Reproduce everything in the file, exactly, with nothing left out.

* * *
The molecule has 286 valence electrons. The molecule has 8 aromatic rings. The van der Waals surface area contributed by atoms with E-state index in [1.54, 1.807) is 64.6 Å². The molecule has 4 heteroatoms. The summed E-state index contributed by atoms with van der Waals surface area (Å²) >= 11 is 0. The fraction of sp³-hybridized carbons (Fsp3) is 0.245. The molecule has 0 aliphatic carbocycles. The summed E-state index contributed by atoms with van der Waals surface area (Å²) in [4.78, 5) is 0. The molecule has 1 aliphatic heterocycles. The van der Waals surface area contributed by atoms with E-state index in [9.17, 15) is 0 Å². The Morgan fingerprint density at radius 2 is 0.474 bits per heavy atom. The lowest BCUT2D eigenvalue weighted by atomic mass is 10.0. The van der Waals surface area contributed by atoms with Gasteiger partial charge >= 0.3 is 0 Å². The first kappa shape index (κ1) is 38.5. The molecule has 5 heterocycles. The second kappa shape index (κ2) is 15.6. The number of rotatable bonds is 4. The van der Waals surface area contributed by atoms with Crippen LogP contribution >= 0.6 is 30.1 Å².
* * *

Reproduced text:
The molecule has 286 valence electrons. The molecule has 8 aromatic rings. The van der Waals surface area contributed by atoms with E-state index in [1.54, 1.807) is 64.6 Å². The molecule has 4 heteroatoms. The summed E-state index contributed by atoms with van der Waals surface area (Å²) >= 11 is 0. The fraction of sp³-hybridized carbons (Fsp3) is 0.245. The molecule has 0 aliphatic carbocycles. The summed E-state index contributed by atoms with van der Waals surface area (Å²) in [4.78, 5) is 0. The molecule has 1 aliphatic heterocycles. The van der Waals surface area contributed by atoms with E-state index in [9.17, 15) is 0 Å². The Morgan fingerprint density at radius 2 is 0.474 bits per heavy atom. The lowest BCUT2D eigenvalue weighted by atomic mass is 10.0. The van der Waals surface area contributed by atoms with Gasteiger partial charge >= 0.3 is 0 Å². The first kappa shape index (κ1) is 38.5. The molecule has 5 heterocycles. The second kappa shape index (κ2) is 15.6. The number of rotatable bonds is 4. The van der Waals surface area contributed by atoms with Crippen LogP contribution >= 0.6 is 30.1 Å².